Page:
Dworkin in the Desert of the Real

24 Pages Posted: 8 Mar 2005  

David Gray Carlson

Yeshiva University - Benjamin N. Cardozo School of Law

Date Written: March 1, 2005

Abstract

Dworkin's positivist critics have charged that he errs in supposing that the philosophy of law and the philosophy of language have any connection. This paper argues that Dworkin is exactly right to deny a split between law and language. But there is an incommensurability in Dworkin's jurisprudence which Dworkin is well aware of: the split between theory and practice, between being and doing. This incommensurability means that Dworkin's jurisprudence is of the highest interest to law and psychoanalysis. It also makes Dworkin the noir philosopher of our age, as adjudication is subjected to what psychoanalysis calls the "ethics of the real."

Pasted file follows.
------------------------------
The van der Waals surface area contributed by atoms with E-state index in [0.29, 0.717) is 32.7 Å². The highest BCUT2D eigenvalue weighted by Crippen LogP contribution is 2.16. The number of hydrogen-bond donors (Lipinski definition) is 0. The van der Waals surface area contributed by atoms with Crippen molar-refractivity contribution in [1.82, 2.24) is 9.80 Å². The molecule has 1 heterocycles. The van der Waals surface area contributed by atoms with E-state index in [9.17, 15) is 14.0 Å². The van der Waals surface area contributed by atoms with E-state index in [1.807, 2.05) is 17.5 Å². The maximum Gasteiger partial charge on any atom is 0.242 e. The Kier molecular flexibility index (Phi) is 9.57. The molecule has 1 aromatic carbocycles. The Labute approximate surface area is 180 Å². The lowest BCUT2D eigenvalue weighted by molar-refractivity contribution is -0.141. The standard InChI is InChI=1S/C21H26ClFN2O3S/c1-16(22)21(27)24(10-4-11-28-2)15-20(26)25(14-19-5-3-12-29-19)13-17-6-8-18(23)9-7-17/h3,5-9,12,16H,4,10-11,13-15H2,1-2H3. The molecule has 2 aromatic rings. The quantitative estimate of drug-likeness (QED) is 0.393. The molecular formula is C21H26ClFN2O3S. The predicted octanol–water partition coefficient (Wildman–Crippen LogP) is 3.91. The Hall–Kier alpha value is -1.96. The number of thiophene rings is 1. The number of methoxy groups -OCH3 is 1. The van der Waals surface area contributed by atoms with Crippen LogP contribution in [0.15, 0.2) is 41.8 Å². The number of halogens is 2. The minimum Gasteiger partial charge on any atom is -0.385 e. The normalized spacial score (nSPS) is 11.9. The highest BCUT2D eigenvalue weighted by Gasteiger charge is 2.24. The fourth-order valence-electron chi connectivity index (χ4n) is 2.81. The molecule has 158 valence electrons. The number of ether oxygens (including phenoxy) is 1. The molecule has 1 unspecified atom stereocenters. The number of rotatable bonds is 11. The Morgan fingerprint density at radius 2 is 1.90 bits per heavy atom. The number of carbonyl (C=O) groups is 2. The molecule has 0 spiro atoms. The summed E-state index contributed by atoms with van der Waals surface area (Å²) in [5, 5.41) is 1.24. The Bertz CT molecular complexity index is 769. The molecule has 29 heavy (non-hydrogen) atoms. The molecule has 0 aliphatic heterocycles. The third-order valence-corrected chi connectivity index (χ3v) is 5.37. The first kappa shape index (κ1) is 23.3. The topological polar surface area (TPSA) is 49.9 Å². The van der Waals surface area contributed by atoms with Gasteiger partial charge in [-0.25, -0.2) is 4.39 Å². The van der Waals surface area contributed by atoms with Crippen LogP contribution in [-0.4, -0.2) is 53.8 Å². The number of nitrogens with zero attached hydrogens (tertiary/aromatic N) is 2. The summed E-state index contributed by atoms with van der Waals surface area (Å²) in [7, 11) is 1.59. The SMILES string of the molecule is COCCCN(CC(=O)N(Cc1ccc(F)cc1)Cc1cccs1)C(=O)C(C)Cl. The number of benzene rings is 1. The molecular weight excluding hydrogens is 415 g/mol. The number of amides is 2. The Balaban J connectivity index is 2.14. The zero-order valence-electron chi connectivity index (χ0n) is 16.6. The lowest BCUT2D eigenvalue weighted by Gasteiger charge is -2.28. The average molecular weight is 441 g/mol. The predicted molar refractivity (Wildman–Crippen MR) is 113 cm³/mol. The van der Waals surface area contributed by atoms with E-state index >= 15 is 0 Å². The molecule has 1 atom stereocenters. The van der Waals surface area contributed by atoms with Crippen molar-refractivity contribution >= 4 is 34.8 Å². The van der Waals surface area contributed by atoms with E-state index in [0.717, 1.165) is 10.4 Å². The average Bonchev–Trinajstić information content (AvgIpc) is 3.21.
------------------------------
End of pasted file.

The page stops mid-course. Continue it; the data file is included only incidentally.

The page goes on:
Keywords: jurisprudence, Dworkin, positivism, psychoanalysis, objectivity

Suggested Citation

Carlson, David Gray, Dworkin in the Desert of the Real (March 1, 2005). Cardozo Legal Studies Research Paper No. 105. Available at SSRN: https://ssrn.com/abstract=681554 or http://dx.doi.org/10.2139/ssrn.681554

David Gray Carlson (Contact Author)

Yeshiva University - Benjamin N. Cardozo School of Law ( email )

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